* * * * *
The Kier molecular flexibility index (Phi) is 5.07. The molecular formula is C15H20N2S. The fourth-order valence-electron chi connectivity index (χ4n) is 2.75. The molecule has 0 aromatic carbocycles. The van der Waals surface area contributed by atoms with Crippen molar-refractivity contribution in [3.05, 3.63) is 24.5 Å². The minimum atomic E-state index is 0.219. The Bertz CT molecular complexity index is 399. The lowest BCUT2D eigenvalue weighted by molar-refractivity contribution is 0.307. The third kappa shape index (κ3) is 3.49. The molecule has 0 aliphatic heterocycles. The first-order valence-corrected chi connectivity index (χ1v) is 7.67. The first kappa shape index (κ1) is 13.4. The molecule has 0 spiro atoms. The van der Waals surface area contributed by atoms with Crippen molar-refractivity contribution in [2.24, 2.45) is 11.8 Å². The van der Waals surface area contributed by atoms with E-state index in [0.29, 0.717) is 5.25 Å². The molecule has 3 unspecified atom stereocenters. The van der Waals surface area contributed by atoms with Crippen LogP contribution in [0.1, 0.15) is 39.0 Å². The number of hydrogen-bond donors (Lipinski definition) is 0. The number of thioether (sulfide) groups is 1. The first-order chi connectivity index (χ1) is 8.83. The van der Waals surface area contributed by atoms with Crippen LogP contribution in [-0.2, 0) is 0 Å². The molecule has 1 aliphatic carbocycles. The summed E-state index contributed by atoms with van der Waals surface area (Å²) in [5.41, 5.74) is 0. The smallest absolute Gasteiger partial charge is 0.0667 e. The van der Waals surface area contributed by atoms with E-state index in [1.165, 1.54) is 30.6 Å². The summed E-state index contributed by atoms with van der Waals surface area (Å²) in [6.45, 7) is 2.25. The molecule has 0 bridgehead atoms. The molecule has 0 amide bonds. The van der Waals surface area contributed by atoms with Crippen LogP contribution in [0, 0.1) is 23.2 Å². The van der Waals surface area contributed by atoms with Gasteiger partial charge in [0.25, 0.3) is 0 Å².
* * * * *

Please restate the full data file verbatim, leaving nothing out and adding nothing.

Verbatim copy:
The Kier molecular flexibility index (Phi) is 5.07. The molecular formula is C15H20N2S. The fourth-order valence-electron chi connectivity index (χ4n) is 2.75. The molecule has 0 aromatic carbocycles. The van der Waals surface area contributed by atoms with Crippen molar-refractivity contribution in [3.05, 3.63) is 24.5 Å². The minimum atomic E-state index is 0.219. The Bertz CT molecular complexity index is 399. The lowest BCUT2D eigenvalue weighted by molar-refractivity contribution is 0.307. The third kappa shape index (κ3) is 3.49. The molecule has 0 aliphatic heterocycles. The first-order valence-corrected chi connectivity index (χ1v) is 7.67. The first kappa shape index (κ1) is 13.4. The molecule has 0 spiro atoms. The van der Waals surface area contributed by atoms with Crippen molar-refractivity contribution in [2.24, 2.45) is 11.8 Å². The van der Waals surface area contributed by atoms with E-state index in [0.29, 0.717) is 5.25 Å². The molecule has 3 unspecified atom stereocenters. The van der Waals surface area contributed by atoms with Crippen LogP contribution in [0.1, 0.15) is 39.0 Å². The number of hydrogen-bond donors (Lipinski definition) is 0. The number of thioether (sulfide) groups is 1. The first-order chi connectivity index (χ1) is 8.83. The van der Waals surface area contributed by atoms with Crippen LogP contribution in [-0.2, 0) is 0 Å². The molecule has 1 aliphatic carbocycles. The summed E-state index contributed by atoms with van der Waals surface area (Å²) in [5.41, 5.74) is 0. The smallest absolute Gasteiger partial charge is 0.0667 e. The van der Waals surface area contributed by atoms with E-state index in [1.165, 1.54) is 30.6 Å². The summed E-state index contributed by atoms with van der Waals surface area (Å²) in [6.45, 7) is 2.25. The molecule has 0 bridgehead atoms. The molecule has 0 amide bonds. The van der Waals surface area contributed by atoms with Crippen LogP contribution in [0, 0.1) is 23.2 Å². The van der Waals surface area contributed by atoms with Gasteiger partial charge in [0.25, 0.3) is 0 Å².